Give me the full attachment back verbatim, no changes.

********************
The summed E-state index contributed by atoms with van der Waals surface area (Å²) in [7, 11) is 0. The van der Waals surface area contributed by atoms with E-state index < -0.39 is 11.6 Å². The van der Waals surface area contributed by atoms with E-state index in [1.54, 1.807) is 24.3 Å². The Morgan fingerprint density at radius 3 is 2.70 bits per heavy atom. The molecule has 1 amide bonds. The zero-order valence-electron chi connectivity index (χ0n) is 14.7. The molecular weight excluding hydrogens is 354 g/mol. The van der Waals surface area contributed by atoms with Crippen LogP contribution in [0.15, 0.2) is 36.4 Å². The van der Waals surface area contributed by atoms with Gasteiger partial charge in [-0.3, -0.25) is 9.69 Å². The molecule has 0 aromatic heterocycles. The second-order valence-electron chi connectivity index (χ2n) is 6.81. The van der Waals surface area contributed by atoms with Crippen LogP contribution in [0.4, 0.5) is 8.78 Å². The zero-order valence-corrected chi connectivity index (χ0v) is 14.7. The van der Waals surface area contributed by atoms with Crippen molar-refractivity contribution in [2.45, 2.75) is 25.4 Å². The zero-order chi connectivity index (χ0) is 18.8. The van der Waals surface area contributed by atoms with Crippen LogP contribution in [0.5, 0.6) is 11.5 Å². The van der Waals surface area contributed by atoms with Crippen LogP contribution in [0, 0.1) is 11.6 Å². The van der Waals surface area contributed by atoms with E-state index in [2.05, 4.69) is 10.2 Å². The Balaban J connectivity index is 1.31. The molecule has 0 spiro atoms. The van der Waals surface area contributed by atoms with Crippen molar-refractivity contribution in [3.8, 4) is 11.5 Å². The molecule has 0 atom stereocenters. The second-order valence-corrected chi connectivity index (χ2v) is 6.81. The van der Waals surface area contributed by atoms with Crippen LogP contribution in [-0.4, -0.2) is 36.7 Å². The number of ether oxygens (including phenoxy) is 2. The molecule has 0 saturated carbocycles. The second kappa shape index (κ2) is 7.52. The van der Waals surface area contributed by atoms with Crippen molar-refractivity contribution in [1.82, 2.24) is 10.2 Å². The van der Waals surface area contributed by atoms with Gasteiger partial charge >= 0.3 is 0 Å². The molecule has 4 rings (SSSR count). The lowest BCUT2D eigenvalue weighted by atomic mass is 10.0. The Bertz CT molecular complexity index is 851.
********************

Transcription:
The summed E-state index contributed by atoms with van der Waals surface area (Å²) in [7, 11) is 0. The van der Waals surface area contributed by atoms with E-state index < -0.39 is 11.6 Å². The van der Waals surface area contributed by atoms with E-state index in [1.54, 1.807) is 24.3 Å². The Morgan fingerprint density at radius 3 is 2.70 bits per heavy atom. The molecule has 1 amide bonds. The zero-order valence-electron chi connectivity index (χ0n) is 14.7. The molecular weight excluding hydrogens is 354 g/mol. The van der Waals surface area contributed by atoms with Crippen LogP contribution in [0.15, 0.2) is 36.4 Å². The van der Waals surface area contributed by atoms with Gasteiger partial charge in [-0.3, -0.25) is 9.69 Å². The molecule has 0 aromatic heterocycles. The second-order valence-electron chi connectivity index (χ2n) is 6.81. The van der Waals surface area contributed by atoms with Crippen LogP contribution in [0.4, 0.5) is 8.78 Å². The zero-order valence-corrected chi connectivity index (χ0v) is 14.7. The van der Waals surface area contributed by atoms with Crippen molar-refractivity contribution in [2.45, 2.75) is 25.4 Å². The zero-order chi connectivity index (χ0) is 18.8. The van der Waals surface area contributed by atoms with Crippen LogP contribution in [0.5, 0.6) is 11.5 Å². The van der Waals surface area contributed by atoms with Crippen LogP contribution in [0, 0.1) is 11.6 Å². The van der Waals surface area contributed by atoms with E-state index in [2.05, 4.69) is 10.2 Å². The Balaban J connectivity index is 1.31. The molecule has 0 spiro atoms. The van der Waals surface area contributed by atoms with Crippen molar-refractivity contribution in [3.8, 4) is 11.5 Å². The molecule has 0 atom stereocenters. The second-order valence-corrected chi connectivity index (χ2v) is 6.81. The van der Waals surface area contributed by atoms with Crippen LogP contribution in [-0.4, -0.2) is 36.7 Å². The number of ether oxygens (including phenoxy) is 2. The molecule has 0 saturated carbocycles. The second kappa shape index (κ2) is 7.52. The van der Waals surface area contributed by atoms with Crippen molar-refractivity contribution in [1.82, 2.24) is 10.2 Å². The van der Waals surface area contributed by atoms with Gasteiger partial charge >= 0.3 is 0 Å². The molecule has 4 rings (SSSR count). The lowest BCUT2D eigenvalue weighted by atomic mass is 10.0. The Bertz CT molecular complexity index is 851.